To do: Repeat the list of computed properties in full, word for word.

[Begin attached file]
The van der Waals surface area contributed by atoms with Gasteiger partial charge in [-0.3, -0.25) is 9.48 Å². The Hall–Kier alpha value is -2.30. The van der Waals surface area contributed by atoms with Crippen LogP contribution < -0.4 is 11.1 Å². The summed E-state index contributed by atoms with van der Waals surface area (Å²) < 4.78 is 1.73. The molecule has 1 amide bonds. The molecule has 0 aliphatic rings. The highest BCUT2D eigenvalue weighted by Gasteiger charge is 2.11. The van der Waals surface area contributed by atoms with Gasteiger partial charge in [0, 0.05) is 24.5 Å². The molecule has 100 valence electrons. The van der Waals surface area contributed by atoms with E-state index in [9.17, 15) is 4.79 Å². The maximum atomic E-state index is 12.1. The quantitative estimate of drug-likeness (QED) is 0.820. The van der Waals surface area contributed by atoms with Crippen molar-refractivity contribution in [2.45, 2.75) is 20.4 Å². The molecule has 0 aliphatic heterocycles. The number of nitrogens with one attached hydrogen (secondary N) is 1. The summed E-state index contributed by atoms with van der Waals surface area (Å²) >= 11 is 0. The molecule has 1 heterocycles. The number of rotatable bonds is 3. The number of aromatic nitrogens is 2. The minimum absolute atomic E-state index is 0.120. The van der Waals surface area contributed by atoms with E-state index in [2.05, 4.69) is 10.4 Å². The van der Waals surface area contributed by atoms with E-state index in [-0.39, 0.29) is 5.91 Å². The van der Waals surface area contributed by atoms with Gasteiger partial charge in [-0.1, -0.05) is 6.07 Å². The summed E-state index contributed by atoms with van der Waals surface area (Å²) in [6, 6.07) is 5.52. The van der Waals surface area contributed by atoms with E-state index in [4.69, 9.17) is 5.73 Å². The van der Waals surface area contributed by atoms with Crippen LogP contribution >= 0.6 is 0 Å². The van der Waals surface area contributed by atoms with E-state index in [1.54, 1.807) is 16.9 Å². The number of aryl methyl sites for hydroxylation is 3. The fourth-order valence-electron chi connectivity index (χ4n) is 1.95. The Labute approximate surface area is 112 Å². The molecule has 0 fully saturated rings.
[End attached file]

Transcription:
The van der Waals surface area contributed by atoms with Gasteiger partial charge in [-0.3, -0.25) is 9.48 Å². The Hall–Kier alpha value is -2.30. The van der Waals surface area contributed by atoms with Crippen LogP contribution < -0.4 is 11.1 Å². The summed E-state index contributed by atoms with van der Waals surface area (Å²) < 4.78 is 1.73. The molecule has 1 amide bonds. The molecule has 0 aliphatic rings. The highest BCUT2D eigenvalue weighted by Gasteiger charge is 2.11. The van der Waals surface area contributed by atoms with Gasteiger partial charge in [0, 0.05) is 24.5 Å². The molecule has 100 valence electrons. The van der Waals surface area contributed by atoms with E-state index in [9.17, 15) is 4.79 Å². The maximum atomic E-state index is 12.1. The quantitative estimate of drug-likeness (QED) is 0.820. The van der Waals surface area contributed by atoms with Crippen molar-refractivity contribution in [2.45, 2.75) is 20.4 Å². The molecule has 0 aliphatic heterocycles. The number of nitrogens with one attached hydrogen (secondary N) is 1. The summed E-state index contributed by atoms with van der Waals surface area (Å²) >= 11 is 0. The molecule has 1 heterocycles. The number of rotatable bonds is 3. The number of aromatic nitrogens is 2. The minimum absolute atomic E-state index is 0.120. The van der Waals surface area contributed by atoms with E-state index in [2.05, 4.69) is 10.4 Å². The van der Waals surface area contributed by atoms with E-state index in [-0.39, 0.29) is 5.91 Å². The van der Waals surface area contributed by atoms with Gasteiger partial charge in [-0.1, -0.05) is 6.07 Å². The summed E-state index contributed by atoms with van der Waals surface area (Å²) in [6, 6.07) is 5.52. The van der Waals surface area contributed by atoms with E-state index in [4.69, 9.17) is 5.73 Å². The van der Waals surface area contributed by atoms with Crippen LogP contribution >= 0.6 is 0 Å². The van der Waals surface area contributed by atoms with E-state index in [1.54, 1.807) is 16.9 Å². The number of aryl methyl sites for hydroxylation is 3. The fourth-order valence-electron chi connectivity index (χ4n) is 1.95. The Labute approximate surface area is 112 Å². The molecule has 0 fully saturated rings.